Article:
In the late 1980s, West Shore voted to become a “Welcoming Congregation” which means that the church took seriously its commitment to educate its members on LGBTQ justice concerns, and serve as active advocates for, and with, lesbian, gay, bisexual, transgender, and queer people. We advocated for marriage equality before it became a reality, celebrated the victory, and support all new efforts to achieve LGBTQ equality.
West Shore’s Q&A group is composed of LGBTQ people and their Allies. This group meets monthly beginning in October through June, and once each summer for a special picnic. Please check your E-News or contact Jerry Knasel at email@example.com or Kathy Little at firstname.lastname@example.org for meeting times and location.
Since 2001, Undoing Oppressions (under various names) has worked to educate ourselves and to provide information and resources to the congregation and the community about the devastating effects of societal and systemic racism. Affecting all of us in different ways, our knowledge of racism is a challenging, but important issue to address with courage, care, and compassion. With a willingness to learn (and unlearn), we are taking steps to undo the harm that is being done and to live our Unitarian Universalist principles more fully.
We meet on the third Tuesday of the month at 7:00 p.m. We would love to have you join us! For more information, please contact Mary Jo Maish at email@example.com or April Stoltz at firstname.lastname@example.org.
This project provides opportunities for congregants to tell their racial journey stories to another congregant and a trained facilitator. This nonjudgmental session was designed in 2020 by West Shore members Dorothy Faller and Mary-Jo Maish and was formerly called “Widening the Circle.”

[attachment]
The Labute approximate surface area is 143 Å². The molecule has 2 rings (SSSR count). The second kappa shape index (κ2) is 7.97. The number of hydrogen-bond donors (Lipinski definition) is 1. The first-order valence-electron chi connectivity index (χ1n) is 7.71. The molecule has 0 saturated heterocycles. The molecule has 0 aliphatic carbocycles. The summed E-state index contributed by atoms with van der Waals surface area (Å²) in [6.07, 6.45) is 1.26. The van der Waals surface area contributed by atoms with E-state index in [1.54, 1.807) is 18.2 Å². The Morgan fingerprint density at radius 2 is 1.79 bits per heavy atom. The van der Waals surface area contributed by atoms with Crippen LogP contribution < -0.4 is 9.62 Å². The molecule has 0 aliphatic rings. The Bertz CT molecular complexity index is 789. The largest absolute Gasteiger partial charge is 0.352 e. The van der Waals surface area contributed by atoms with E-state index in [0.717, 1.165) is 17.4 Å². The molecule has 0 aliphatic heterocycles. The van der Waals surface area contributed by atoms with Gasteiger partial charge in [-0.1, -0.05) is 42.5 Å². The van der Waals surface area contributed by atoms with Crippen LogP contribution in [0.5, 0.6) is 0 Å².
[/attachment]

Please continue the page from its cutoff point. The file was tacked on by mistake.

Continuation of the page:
The Listening Project was promoted at a national UU conference of new social justice programs called New Day Rising. Dorothy and Mary-Jo just updated the program and trained a group of facilitators at First Parish Church of Framingham, MA.
West Shore is a founding member of Greater Cleveland Congregations. GCC follows the community organizing strategies of the Industrial Areas Foundation. It includes over 30 dues-paying congregations and organizations from across Cuyahoga County. It is Christian, Jewish, Muslim, and secular. West Shore is one of three Cuyahoga County UU congregations that are active GCC members.
Core Teams like West Shore’s listen and act in concert with our sister institutions to make social change. We support GCC in connecting individuals and organizations to multiply its power and mobilize its members by the thousands to make our voices heard to build a better community for all county residents. A GCC staff of four paid organizers supports clergy, lay leaders, and member institutions to carry out its mission of being a catalyst for social justice.
The West Shore GCC Core Team generally meets on the first Tuesday of the month at 7:00 p.m. For more information, contact Joe Schafer at email@example.com.